Mouse-to-mouse to smartphone: Michael Goldthorpe on the evolution of DM

Thirty years ago, I was seven. DM meant one thing to me. Danger Mouse – a smart little crime-fighting mouse and his nerdy but brilliant assistant, Penfold. It was appointment viewing – a five-minute slot after school (back when telly was on when the telly was on and the smartest computer in the world could just about play chess).

Fast-forward thirty years and we have a bunch of new technology that once felt like science fiction and a pace of life that even Danger Mouse would find freaky. These days DM is everywhere. But what is it? How does it work? How has it changed? And most important of all, is it pretty much the same old story it always was with a whole bunch of new buzzwords and some snappy tech?

DM is Direct Marketing.

Boil down the jargon and DM is about marketing stuff to people, directly. It’s about getting the right message to the right person at the right time. Back when I was a rookie writer at the best DM shop in town, DM was synonymous with direct mail (important not to confuse that with junk mail – I once had a formal warning for forgetting that distinction and bringing the “sophisticated craft of our industry” into disrepute). But semantics aside, the tools of our trade were letters, envelopes, sending stuff…and the ‘science’ of marketing strategy.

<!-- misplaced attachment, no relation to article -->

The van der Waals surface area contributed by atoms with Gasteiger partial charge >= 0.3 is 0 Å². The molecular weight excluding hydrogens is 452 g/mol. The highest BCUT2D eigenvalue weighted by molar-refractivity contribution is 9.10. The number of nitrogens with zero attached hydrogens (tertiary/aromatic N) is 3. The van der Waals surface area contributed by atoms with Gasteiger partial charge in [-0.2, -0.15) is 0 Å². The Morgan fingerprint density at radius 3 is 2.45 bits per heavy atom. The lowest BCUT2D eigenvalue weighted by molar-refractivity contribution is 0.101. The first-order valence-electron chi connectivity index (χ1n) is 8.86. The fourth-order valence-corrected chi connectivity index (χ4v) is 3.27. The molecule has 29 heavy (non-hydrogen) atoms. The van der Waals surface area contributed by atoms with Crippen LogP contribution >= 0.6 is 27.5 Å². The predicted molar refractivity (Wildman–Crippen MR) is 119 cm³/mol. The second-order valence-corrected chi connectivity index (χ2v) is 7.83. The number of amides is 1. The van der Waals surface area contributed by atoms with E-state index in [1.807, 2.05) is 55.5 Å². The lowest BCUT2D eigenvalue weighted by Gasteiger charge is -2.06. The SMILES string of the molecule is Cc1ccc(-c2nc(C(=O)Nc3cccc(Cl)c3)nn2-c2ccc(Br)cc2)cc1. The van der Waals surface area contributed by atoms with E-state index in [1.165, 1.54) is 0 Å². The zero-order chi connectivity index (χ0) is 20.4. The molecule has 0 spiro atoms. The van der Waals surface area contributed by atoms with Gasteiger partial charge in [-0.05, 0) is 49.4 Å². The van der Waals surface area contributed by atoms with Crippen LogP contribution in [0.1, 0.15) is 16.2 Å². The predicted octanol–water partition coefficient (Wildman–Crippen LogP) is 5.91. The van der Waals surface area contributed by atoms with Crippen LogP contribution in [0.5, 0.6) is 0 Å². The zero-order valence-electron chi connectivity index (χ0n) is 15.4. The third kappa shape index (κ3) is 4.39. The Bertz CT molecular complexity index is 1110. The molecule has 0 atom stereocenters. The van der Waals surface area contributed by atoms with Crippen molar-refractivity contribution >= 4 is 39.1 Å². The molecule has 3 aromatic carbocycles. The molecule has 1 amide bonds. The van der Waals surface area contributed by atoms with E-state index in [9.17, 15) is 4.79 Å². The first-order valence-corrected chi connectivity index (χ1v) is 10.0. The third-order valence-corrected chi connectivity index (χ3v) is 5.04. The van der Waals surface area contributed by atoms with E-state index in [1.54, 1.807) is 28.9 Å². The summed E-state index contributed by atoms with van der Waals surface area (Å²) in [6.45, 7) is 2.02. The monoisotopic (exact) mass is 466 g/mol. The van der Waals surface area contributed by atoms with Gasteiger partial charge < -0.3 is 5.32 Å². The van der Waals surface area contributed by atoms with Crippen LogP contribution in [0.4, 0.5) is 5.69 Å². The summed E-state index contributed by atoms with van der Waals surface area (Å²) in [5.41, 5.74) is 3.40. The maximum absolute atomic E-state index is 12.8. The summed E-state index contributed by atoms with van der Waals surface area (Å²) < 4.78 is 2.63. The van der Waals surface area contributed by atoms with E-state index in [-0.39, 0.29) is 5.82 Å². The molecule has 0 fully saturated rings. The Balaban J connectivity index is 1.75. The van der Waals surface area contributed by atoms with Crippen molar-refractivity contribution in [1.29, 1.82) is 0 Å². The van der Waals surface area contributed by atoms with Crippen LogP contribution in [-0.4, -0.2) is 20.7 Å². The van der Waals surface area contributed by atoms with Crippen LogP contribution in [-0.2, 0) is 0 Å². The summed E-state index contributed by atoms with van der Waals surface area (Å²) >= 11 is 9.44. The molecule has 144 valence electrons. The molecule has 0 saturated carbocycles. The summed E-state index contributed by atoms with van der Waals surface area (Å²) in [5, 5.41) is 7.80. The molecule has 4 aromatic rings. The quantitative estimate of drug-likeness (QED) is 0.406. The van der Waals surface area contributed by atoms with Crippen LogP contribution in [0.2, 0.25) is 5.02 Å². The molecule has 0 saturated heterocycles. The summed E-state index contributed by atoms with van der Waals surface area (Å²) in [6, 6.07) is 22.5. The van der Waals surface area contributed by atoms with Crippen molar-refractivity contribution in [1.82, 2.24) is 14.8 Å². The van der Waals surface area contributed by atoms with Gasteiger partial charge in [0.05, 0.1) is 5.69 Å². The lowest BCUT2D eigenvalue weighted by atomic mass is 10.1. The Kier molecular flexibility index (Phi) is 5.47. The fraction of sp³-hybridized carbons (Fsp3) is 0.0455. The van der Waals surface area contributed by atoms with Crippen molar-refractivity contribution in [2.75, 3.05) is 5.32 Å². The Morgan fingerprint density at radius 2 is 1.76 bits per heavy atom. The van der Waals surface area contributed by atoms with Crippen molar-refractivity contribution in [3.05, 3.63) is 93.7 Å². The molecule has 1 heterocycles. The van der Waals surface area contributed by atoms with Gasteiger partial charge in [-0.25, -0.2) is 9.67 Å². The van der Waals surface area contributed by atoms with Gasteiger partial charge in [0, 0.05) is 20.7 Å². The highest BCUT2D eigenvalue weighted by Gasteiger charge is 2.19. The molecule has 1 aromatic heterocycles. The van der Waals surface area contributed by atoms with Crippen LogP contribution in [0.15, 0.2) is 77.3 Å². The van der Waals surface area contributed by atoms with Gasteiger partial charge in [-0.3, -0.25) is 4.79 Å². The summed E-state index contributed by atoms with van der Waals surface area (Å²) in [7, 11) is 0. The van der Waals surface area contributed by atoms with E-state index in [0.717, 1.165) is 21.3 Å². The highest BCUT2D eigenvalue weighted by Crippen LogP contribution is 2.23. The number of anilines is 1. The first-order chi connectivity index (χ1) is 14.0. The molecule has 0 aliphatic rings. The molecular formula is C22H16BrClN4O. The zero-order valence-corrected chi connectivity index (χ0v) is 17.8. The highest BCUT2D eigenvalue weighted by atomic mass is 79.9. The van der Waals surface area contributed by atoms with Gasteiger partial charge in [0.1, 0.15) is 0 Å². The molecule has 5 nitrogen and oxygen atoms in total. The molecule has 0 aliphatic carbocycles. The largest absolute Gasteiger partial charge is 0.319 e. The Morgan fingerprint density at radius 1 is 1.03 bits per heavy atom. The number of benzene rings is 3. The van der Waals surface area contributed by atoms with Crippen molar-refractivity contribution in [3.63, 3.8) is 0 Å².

Grab them. Grow them. Keep them.

Just as paper was the primary channel back in 2003, the fundamentals of strategy were similarly straightforward. We were tasked with acquisition (lead generation and customer conversion) and retention (customer engagement and churn mitigation). These days we say “grab them, grow them and keep them” through a ‘customer journey’ of “learning, earning and churning” – but it’s the same stuff with millennial language. The most important consistency in any of the above is “them”. “They” are the customer; our paycheck. They’re the only thing that matters in any of the metrics – and digging in to work out exactly who “they” are is the fun part of data.

Talk, listen, learn and remember.

If we talk, listen and learn through marketing activity, databases do our remembering. They’ve been at it for well over thirty years, but like app developers and smoothie makers, data is hot right now. It’s a bit odd, because a database is just a big filing cabinet full of fascinating facts and useless junk. But as storage gets cheaper and computer processing gets faster, we can collect, store, sort and share more information than ever before.

Moreover, as everything from your smartphone to your sneakers can actively collect more bits and bytes than it’s possible to comprehend, the potential of “big data” is incredible. We live in exciting times. The nerds have been elevated from the server room to the boardroom and ‘marketing nirvana’ is creeping over the horizon.

2003 – 2013: the technology takeover.

On fulfilling the customer promise of ‘DM evolution’ let’s touch on the last dozen years. It’s been incredible. Back in 2003, the ‘new channel’ was email. Since it was electronic we nattily added an E to the notion of direct mail and everyone got excited about EDMs. Time ticked, computers got properly personal, phones got smart and now many businesses do much of their marketing through email. Most of that goes straight to people’s pockets – or filtered out into aptly named ‘junk mail’ folders (don’t tell my old boss I said that). And now, more than ever, the industry counts, crafts and optimises both message and channel to drive response… just like we always have.